A lid 1095 of the candleholder 1090 allows for viewing photoelastic patterns 1125 from the holder material by transmission or from photoelastic candle material or from both from above making use of reflection from a mirrored surface 1130 from below. An opening 1100 in the lid 1095 allows gases to escape.
A bottom 1110 of the candleholder 1090 has photoelastic patterns 1125 from the holder material that can be viewed by transmission. Photoelastic stress patterns from photoelastic candle material can be viewed making use of reflection from a mirrored surface 1130 from the bottom and partially on the sides of the candleholder 1090.
Photoelastic stress patterns 1125 created in a photoelastic candle holder 1090 or candle material 1120 can vary as a result of differential heating and cooling. Photoelastic candle material 1120 is preferably made from an oil-based material with thermoplastic resins that forms a gel. A gel with an embedded wick can be molded into any desired shape that can then be placed in a deforming device to create stress patterns. A simple example of such a device is a clear band tied around the gel candle to compress it or two halves of a transparent irregular cup like structure that envelops and compresses the shape of a gel candle when clamped together around the candle. The photoelastic/photoplastic stress patterns in the candle holder and/or candle material may be due to residual stresses within the photoelastic/photoplastic material of the candle holder and/or candle material or caused by deformation from heating and cooling caused by heat from the light source which may be further increased if the photoelastic material is furthered stressed by mechanical forces exerted by differential expansion of combined materials with different thermal properties such as different coefficients of thermal expansion.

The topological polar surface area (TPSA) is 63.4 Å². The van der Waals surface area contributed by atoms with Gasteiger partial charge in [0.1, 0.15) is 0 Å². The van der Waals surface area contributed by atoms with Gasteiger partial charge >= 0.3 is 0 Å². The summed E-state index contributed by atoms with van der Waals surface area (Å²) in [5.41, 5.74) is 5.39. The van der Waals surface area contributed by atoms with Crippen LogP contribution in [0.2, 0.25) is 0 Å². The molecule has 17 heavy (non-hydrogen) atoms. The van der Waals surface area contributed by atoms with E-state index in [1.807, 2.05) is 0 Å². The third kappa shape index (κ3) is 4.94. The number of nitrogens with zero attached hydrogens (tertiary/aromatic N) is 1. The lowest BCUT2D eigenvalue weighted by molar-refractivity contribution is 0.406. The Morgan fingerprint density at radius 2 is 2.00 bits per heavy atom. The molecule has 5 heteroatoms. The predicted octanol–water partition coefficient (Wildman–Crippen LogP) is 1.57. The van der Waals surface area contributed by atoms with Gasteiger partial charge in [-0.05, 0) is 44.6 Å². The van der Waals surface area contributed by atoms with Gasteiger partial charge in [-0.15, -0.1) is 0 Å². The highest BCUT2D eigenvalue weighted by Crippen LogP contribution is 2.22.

The mirrored surface 1130 on the bottom and possibly part of the sides of the candleholder facilitates observation of photoelastic stress patterns 1125 by means of reflection through the candleholder 1090 and candle material 1120 from the mirrored surfaces 1130. Photoelastic material 1135 may be embedded within the candleholder 1090.
Cross sections 1140 of candleholder bottom 1110 and lid 1095 show the layering of materials. Inner surfaces 1150 of candleholder lid and bottom protect the outer layers from excessive heat exposure. Inner layers of polarizing film 1155 facilitate viewing of photoelastic stress patterns within layers of photoelastic embedded materials 1157 by transmission of light. Outer layer of polarizing film 1155 aide viewing of photoelastic stress patterns within layers of photoelastic embedded materials 1157 by transmission as well as the viewing of photoelastic stress patterns of a photoelastic candle and photoelastic embedded materials 1157 by reflection from mirrored surfaces 1130 through the candle material. Finally, a protective outer surface 1160 protects the outer polarizing film 1155 from erosion caused by the elements and handling.